A First Alert remains in effect for damaging wind gusts through Monday night with the potential for a few new spots of damage Tuesday. The culprit is a storm center swirling over eastern Canada, sucking cold Canadian air under its belly on a westerly wind roaring across New England.
These winds have a history of widespread wind damage in the Great Lakes and upstate New York and will bring downed tree limbs, trees and power lines to New England as well.
After ramping up incrementally but steadily through Monday, following scattered morning snow bursts, these wind gusts will reach their peak between 3 p.m. and 6 p.m. with gusts as high as 80 mph possible in isolated locales, but much more common will be gusts of 50 to 60 mph, still enough to knock out power to tens of thousands of New England power customers by day’s end.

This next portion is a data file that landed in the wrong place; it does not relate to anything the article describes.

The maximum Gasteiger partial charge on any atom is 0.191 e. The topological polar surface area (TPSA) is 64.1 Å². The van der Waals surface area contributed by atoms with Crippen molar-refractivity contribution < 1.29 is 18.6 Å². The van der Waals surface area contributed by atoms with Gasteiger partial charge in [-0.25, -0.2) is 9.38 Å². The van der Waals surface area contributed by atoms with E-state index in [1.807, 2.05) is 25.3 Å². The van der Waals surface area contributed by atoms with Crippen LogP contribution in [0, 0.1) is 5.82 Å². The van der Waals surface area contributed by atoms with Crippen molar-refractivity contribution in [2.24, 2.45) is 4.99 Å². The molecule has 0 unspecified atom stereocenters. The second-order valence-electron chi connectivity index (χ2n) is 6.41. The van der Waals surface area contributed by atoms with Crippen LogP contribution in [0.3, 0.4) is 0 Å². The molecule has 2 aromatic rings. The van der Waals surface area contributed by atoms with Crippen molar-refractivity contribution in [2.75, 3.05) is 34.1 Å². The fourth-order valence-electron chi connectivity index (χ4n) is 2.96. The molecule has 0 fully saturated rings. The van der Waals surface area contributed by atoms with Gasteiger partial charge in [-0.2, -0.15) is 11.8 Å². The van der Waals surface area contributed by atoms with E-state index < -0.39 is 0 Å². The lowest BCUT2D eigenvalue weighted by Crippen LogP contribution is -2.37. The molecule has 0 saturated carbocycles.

U.S. & World
As with any wind event, keep an eye out for falling limbs and trees and use caution working outside, securing any lightweight objects including scaffolding. While the winds will generally step below damaging levels after midnight Monday, some limbs and trees compromised by the roaring gusts may still fall Tuesday, with gusts still gusting near 50 mph at times.
Sunshine Tuesday represents dry air that will maintain a hold on New England until clouds increase later Wednesday ahead of the next storm — a weak one expected to bring snow back to the region Wednesday evening and continue through the Thursday morning commute with at least a couple inches of accumulation: enough for a First Alert Thursday morning for potential commute impact.
Our exclusive First Alert 10-day shows another storm chance Friday night into Saturday, TBD on precipitation type, but likely departing for a dry Sunday.